Home Compliance Comms Surveillance: Everyone Plays a Role in Picking a Vendor

Comms Surveillance: Everyone Plays a Role in Picking a Vendor

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Federal regulators’ attention on the use of mobile devices in the financial services industry has companies adopting new technology and revamping their policies. And, as MirrorWeb’s Harriet Christie explores, everyone in the organization plays a role in keeping compliance center-stage.

The SEC’s primary function is to protect investors, by drafting and enforcing regulations which hold firms accountable for their actions. One fundamental example of this is that all interactions between brokers and investors must be scrutinized, to ensure no wrongdoing.

The prevalence of digital communications in the modern world has prompted a regulatory overhaul, and since September 2022, the SEC has expanded record-keeping requirements significantly. This includes rolling out a new marketing rule, which has fundamentally altered which communications must be captured by regulated firms, and levying billions of dollars worth of penalties in an industry-wide crackdown on the illicit use of mobile devices.

As a result of this activity, compliance has taken center-stage and companies are increasingly realizing that the compliance function directly impacts staff behaviors, and so its implementation will affect the entire organization it serves, rather than just the compliance team. It’s no longer just a box to be ticked.

We’ll take a deep dive into the critical roles within any organization, and what concerns they are likely to focus on when it comes to selecting communications surveillance platforms.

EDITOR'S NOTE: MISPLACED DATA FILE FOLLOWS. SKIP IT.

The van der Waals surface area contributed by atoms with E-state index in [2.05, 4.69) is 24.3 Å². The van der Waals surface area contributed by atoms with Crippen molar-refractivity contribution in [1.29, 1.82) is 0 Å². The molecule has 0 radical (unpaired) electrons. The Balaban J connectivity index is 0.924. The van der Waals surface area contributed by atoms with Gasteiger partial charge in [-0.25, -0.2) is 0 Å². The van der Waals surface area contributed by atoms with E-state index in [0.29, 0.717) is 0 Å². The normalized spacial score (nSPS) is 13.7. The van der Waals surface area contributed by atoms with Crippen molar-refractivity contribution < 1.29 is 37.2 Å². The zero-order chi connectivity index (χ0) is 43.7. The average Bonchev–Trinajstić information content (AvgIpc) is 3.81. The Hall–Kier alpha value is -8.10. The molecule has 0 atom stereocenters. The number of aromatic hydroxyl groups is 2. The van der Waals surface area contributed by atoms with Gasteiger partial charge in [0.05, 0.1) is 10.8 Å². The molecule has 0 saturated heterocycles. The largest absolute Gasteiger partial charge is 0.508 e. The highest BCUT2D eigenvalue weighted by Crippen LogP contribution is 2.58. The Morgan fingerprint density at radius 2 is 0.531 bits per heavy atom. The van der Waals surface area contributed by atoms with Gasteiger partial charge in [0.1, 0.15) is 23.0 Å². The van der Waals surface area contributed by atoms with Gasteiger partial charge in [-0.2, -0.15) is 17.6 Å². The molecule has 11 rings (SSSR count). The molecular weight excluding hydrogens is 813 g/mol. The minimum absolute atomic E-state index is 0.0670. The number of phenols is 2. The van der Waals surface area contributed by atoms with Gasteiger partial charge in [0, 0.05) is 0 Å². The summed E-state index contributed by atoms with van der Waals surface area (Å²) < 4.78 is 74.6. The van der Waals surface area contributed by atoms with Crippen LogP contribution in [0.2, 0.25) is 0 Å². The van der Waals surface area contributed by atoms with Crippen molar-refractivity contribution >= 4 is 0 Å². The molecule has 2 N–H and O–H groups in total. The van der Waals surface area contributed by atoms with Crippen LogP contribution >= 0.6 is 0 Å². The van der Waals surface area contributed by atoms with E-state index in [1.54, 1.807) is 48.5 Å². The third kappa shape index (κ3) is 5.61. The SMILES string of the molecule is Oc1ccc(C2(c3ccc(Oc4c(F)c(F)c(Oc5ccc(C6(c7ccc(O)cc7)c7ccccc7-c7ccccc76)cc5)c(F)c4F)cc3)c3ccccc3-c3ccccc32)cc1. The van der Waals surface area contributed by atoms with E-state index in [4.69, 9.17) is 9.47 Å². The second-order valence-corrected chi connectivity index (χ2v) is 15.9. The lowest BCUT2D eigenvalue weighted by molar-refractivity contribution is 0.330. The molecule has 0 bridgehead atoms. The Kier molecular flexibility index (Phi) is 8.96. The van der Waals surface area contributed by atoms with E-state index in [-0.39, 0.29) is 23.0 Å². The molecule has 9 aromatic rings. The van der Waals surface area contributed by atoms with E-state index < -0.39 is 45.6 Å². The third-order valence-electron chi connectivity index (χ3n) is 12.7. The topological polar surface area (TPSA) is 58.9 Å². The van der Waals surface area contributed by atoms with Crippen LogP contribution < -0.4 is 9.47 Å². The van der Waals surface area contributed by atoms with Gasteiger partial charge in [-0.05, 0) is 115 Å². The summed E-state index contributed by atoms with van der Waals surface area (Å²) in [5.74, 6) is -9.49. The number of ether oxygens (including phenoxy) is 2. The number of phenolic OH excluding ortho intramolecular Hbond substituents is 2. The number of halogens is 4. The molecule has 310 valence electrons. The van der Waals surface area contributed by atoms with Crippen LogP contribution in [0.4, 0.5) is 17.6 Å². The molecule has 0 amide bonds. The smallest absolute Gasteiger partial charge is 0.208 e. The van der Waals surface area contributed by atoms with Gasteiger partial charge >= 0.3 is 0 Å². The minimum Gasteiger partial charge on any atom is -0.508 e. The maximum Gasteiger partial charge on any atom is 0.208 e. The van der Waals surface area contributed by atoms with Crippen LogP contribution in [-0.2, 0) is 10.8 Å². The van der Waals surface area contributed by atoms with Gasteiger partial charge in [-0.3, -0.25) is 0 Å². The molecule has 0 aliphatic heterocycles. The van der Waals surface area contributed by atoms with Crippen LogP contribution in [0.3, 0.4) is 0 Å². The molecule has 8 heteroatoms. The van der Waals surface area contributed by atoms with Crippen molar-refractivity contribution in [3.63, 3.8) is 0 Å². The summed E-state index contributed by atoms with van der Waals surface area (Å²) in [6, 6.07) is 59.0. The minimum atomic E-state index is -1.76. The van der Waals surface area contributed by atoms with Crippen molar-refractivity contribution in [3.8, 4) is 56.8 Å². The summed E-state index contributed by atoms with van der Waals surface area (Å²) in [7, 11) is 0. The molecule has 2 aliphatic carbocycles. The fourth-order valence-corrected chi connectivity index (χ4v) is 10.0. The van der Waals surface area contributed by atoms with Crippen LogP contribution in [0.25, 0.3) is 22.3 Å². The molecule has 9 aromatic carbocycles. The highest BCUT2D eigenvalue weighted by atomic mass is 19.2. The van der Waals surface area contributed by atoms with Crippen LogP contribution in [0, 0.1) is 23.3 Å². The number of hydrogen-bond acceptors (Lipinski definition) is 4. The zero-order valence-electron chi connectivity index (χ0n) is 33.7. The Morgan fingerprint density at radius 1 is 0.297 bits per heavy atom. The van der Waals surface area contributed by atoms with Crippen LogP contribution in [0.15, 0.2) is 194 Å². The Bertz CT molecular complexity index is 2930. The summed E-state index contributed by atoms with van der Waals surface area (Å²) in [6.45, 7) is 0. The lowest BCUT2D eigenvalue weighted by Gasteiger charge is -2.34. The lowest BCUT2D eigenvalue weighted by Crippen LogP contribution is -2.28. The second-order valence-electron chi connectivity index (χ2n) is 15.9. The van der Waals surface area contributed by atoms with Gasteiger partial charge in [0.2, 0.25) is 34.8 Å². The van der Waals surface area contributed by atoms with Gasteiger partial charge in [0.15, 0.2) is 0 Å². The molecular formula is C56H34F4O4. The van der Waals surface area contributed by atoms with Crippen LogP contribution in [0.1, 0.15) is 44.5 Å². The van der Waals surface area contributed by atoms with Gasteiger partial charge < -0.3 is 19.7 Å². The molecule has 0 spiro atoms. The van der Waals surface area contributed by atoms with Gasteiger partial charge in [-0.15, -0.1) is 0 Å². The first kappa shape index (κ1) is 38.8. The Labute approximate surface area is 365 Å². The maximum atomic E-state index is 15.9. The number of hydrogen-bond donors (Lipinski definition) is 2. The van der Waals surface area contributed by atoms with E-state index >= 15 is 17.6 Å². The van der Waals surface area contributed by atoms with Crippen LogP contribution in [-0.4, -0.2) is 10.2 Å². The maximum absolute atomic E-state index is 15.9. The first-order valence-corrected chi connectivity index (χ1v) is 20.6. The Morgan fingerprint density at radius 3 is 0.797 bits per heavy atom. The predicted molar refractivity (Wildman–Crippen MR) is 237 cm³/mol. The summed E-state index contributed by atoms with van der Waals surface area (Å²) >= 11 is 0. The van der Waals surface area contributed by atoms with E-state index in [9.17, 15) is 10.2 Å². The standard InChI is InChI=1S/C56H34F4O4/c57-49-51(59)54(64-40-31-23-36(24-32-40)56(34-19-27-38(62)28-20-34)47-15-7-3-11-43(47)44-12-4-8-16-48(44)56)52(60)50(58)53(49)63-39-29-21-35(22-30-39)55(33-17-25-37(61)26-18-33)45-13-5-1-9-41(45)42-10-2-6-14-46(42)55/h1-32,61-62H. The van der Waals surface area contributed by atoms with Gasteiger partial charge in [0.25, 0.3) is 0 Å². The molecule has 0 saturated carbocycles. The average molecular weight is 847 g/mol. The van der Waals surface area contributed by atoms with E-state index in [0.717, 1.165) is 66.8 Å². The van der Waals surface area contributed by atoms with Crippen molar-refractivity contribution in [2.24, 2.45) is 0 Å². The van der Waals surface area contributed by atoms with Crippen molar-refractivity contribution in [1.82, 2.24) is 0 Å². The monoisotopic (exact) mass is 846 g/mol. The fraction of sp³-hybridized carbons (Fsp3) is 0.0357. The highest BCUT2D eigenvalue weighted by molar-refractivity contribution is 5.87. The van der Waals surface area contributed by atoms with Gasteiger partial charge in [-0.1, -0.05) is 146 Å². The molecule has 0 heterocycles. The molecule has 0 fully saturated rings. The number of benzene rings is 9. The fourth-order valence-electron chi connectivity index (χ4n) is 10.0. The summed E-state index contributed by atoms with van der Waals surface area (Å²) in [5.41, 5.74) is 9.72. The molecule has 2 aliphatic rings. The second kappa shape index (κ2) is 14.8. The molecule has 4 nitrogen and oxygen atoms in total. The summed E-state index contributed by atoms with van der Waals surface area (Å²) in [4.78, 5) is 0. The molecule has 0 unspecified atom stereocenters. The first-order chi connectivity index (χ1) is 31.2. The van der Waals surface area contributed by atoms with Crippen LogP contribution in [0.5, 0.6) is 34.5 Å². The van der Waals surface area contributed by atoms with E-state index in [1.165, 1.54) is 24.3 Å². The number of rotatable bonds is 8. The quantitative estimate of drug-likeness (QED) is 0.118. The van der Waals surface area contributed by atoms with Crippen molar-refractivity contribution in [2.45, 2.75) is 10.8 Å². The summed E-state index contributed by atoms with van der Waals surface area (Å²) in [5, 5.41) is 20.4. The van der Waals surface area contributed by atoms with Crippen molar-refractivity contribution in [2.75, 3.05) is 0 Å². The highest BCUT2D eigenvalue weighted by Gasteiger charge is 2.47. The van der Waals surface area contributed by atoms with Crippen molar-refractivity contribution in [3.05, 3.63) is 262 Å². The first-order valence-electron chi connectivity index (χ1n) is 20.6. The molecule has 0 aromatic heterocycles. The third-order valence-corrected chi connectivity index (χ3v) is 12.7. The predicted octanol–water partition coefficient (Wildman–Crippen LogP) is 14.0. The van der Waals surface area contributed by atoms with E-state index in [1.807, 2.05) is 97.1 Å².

Chief financial officer

Primary concern: Cost effectiveness

As with every product or service that the firm uses, cost is a major consideration for the CFO. Compliance can be a costly business, and mitigating as much risk around non-compliance will be forefront for the CFO. Assuming value from any potential vendors will also be critical, meaning priorities will lean toward competitively priced offerings.

What to watch out for

When considering service agreements, it’s important to understand that hidden fees are common in the surveillance sector. Firms may be billed additionally for platform training, for example, a feature that could reasonably be expected to be included in the cost of service.

The SEC Rule 17a-4 mandates that records of business communications must be maintained for 6 years. In order to achieve this, firms may be charged data export fees when they leave their surveillance vendor. This ties users into the working relationship indefinitely, as the export fees can be extremely costly, as it’s generally based on the volume of data.

Chief operating officer

Primary concern: Minimal restrictions

Vendor selection deals often come down to making people’s lives easier, and a COO will know that the fewer restrictions imposed, the better. It’s not only about making consumers happy; the COO can optimize efficiency by enabling brokers to operate compliantly, whatever their preferred channel of communication may be.

What to watch out for

This isn’t just about regulatory cover. There’s a reputational risk if firms can’t capture modern platforms, as they won’t engage tech-savvy prospects. The COO will recognize that a conservative approach is not sustainable in the current digital landscape and should look for adaptability and modern platform capture in their solution.